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Tambura (tanpura in north) is one of the classical instruments of the stringed group. It is a common instrument in the south and it is found in different varieties. In appearance tambura looks like the southern veena but it does not have the second gourd and elaborate head-piece.
The resonance box or bowl of tambura or tamboori is made of wood and is spherical in shape having an upper covering made out of a plain flat plank. The length of the instrument varies from 31/2 feet to 5 feet. The hollow body of the tambura has a small neck. The bridge which is placed on the bowl in the center is made of wood or ivory.
There are four metal strings attached directly to the narrow ledge fixed to the body of the tambura. Three of the strings are made of steel and the fourth and lowest one is of brass. The strings pass through holes in the ledge which is near the peg. The tuning pegs of the first and second strings are fixed at the side of the neck and the other two strings are at right angles to the head. There are beads threaded upon the strings, between the bridge and the attachment to which they are secured. These beads act like a wedge between the belly which is slightly convex and the string, when it is pushed down in the direction of the attachment.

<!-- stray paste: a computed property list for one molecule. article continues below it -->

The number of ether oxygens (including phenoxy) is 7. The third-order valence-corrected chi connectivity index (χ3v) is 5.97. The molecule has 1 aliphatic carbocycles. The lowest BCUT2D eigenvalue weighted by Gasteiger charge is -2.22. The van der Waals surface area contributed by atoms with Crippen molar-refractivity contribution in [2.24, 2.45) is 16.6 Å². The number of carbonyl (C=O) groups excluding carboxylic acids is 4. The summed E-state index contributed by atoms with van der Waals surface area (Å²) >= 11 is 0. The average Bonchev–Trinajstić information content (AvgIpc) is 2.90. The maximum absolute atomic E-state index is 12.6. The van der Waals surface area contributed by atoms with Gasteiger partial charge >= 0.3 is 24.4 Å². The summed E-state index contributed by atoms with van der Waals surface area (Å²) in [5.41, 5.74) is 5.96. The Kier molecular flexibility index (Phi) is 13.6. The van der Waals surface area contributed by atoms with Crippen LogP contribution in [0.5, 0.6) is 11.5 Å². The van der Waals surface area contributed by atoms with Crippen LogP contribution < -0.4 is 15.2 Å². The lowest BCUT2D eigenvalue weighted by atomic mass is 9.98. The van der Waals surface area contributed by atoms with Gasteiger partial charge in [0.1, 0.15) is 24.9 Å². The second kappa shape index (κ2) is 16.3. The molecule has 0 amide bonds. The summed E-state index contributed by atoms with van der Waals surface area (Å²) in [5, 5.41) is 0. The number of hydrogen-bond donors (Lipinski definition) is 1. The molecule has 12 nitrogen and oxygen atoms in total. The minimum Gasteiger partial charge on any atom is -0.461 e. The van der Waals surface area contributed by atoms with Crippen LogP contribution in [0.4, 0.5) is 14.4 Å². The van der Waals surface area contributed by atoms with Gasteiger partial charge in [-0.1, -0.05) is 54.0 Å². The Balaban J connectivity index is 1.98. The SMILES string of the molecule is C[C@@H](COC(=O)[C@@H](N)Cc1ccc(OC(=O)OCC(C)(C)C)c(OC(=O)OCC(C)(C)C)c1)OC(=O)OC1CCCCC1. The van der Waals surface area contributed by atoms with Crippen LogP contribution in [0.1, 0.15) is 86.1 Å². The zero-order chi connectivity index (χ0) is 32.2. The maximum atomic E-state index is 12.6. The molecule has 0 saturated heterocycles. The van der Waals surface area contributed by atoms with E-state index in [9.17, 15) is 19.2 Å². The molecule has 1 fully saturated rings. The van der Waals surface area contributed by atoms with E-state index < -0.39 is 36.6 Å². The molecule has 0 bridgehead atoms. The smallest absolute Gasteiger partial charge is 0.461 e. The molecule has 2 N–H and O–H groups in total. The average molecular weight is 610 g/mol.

There is a slight difference in the northern and southern varieties of tambura. In the south, tamburas usually have wooden bodies whereas in the north gourds are used.
The tambura is held upright while playing. Sometimes the bowl is placed on the right thigh. The strings of the tambura are gently and continuously plucked with the fingers, one after the other. Little pieces of silk or wool is placed in certain positions between the strings and the main bridge to improve the tonal effect.
The finest tamburas are made in Miraj, Lucknoe and Rampur in the north. Tanjavoor, Thiruvananthapuram, Vizianagaram and Mysore are famous centers of manufacturing tamburas in the south. Tanjavoor tamburas are beautifully carved and ornamented with ivory.